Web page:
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10:38 AM Tuesday, October 23, 2018
Industry
In NY and Miami, Ukraine Pitches Infrastructure and Energy Investment
image/svg+xml Kyiv Lutsk Rivne Zhytomyr Lviv Ternopil Khmelnytskyi Uzhgorod Chernivtsi Vinnytsia Chernigiv Sumy Kharkiv Poltava Cherkasy Kirovohrad Lugansk Dnipropetrovsk Donetsk Zaporizhzhia Mykolaiv Odesa Kherson Simferopol Sevastopol Ivano- Frankivsk

Two prominent centers of American trade and investment showcased speakers from Ukraine as business and government leaders travelled to New York and Miami in March to make the case for further investment into energy and infrastructure.

Organized by A-7 Conferences, the Ukraine investment forum was held March 5 in New York and March 9 in Miami.

Infrastructure Minister Volodymyr Omelyan lead the delegation to “Invest and Trade in Ukraine.”Working for this key ministry for the last four years, Omelyan rose from deputy minister to minister two years ago. A former diplomat, Omelyan is a fluent English speaker and a persuasive advocate for modernizing Ukraine through foreign investment.

Infrastructure ministry’s responsibilities include telecommunications, roads, ports, the state railroad and the national post office. Omelyan wants to increasingly open this sector to foreign investment, either through joint ventures or concessions.

In Miami and New York, Omelyan was joined by senior business leaders. They were tasked with strengthening the economic ties between the US and Ukraine by making the case for further investment into such fast growing areas as solar and wind energy.

Igor Smelyansky, acting director general of Ukrainian Postal Service, or Ukrposhta, spoke at the Miami event about new opportunities for foreign business partners. With e-cormmerce growing in Ukraine, Ukrposhta has invested heavily in the parcel delivery business.

Andriy Konechenkov, vice president, World Wind Energy Association, speaks while Katya Soldak, editorial director of Forbes International Editions, listens (Andrey Komarov)

Solar Energy Prospects

Also speaking in Miami was Aleksandr Riepkin from the Tokmak Solar Energy company – one of Ukraine's most important renewable energy firms – based in sunny, south-eastern Zaporizhia.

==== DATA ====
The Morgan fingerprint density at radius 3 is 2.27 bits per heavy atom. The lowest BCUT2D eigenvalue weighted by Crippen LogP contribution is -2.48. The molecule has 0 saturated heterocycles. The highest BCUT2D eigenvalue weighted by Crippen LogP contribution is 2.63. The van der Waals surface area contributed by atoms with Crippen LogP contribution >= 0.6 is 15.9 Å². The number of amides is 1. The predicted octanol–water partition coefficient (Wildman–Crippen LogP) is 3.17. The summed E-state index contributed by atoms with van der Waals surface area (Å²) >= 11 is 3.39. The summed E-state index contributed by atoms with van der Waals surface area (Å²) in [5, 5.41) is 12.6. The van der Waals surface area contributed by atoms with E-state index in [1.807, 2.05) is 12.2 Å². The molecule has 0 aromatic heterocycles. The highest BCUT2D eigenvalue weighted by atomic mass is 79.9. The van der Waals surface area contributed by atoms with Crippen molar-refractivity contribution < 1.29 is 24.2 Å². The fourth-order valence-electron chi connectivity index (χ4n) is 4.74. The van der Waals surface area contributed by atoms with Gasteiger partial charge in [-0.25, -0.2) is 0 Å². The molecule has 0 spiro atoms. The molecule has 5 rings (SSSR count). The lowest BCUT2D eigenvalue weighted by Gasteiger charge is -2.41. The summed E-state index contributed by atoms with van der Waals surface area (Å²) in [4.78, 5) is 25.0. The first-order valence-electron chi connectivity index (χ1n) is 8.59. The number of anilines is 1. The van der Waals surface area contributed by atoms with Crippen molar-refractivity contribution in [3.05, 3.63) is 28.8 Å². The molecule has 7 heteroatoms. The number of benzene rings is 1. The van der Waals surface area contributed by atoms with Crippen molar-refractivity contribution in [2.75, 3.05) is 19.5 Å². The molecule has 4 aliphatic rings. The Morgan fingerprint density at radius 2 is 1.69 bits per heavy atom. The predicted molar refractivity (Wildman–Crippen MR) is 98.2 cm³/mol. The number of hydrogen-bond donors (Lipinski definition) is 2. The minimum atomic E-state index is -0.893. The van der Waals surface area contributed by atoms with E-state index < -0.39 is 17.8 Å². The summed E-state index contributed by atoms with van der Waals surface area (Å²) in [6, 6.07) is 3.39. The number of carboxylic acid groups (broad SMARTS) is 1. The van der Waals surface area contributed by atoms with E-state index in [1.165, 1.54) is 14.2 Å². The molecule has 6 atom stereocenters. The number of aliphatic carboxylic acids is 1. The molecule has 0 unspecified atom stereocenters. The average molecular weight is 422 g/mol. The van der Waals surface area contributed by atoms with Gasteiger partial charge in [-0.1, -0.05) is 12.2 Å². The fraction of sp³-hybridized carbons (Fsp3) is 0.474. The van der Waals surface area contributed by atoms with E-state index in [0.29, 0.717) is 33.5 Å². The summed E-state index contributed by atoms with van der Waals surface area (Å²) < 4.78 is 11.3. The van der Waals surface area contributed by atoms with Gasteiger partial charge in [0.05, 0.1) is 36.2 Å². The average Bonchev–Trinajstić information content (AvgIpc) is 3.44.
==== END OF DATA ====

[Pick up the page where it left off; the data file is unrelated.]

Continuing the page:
“The renewable [energy] sector in Ukraine was closed to the outside world for a long time, due to Ukrainian law,” Riepkin said. “But from 2016, we have been changing this situation and now Ukraine is becoming more open to investors in this area.”

Agreement came from Myron Rabij, a founder of the Dentons law practice in Kyiv who specializes in energy and infrastructure.

“It's an extremely dynamic space for investment,” he said. “There's already a lot of good investors with lots of positive drive coming into the market. The United States has been making significant moves into the energy sector, into some very significant projects.”

At these US-Ukraine investment forums, one core message was clear: Ukraine's infrastructure and energy sector is increasingly open for foreign investment.

Additional speakers included: Andriy Konechenkov, vice president, World Wind Energy Association; Maria Barabash, president & CEO, A7 GROUP; Katya Soldak, editorial director, Forbes International Editions; Ilya Ponomarev, founder, Trident Acquisitions; Andrew Pryma, investor, Ukraine Business Journal; Iryna Venediktova, chair of the Civil Law Department of Kharkiv University Law School; Myroslava Gongadze, head of the Ukrainian Service, Voice of America; Viacheslav Andriiko, general director, Willis Towers Watson, and Leonid Melezhyk, president, MGI Group.

Organizers and partners were: A7 Conferences, Dentons, Tokmak Solar Energy, AirLife, Crelia Capital, A7 Capital, Turkish Airlines, Ukrposhta, RBC Ukraine, Ukrainian Association of Agro Business, Newspaper Business, and HeadHunter Ukraine.


Slider Photo: Infrastructure Minister Volodymyr Omelyan speaks at Dentons law offices in New York, flanked by Myroslava Gongadze, head of the Ukrainian Service, Voice of America, and Igor Smelyansky, acting director general of Ukrainian Postal Service, or Ukrposhta, (Andrey Komarov)


For comments or story ideas, please contact UBJ Reporter Jack Laurenson at: laurenson.jack@theubj.com


Posted March 26, 2018

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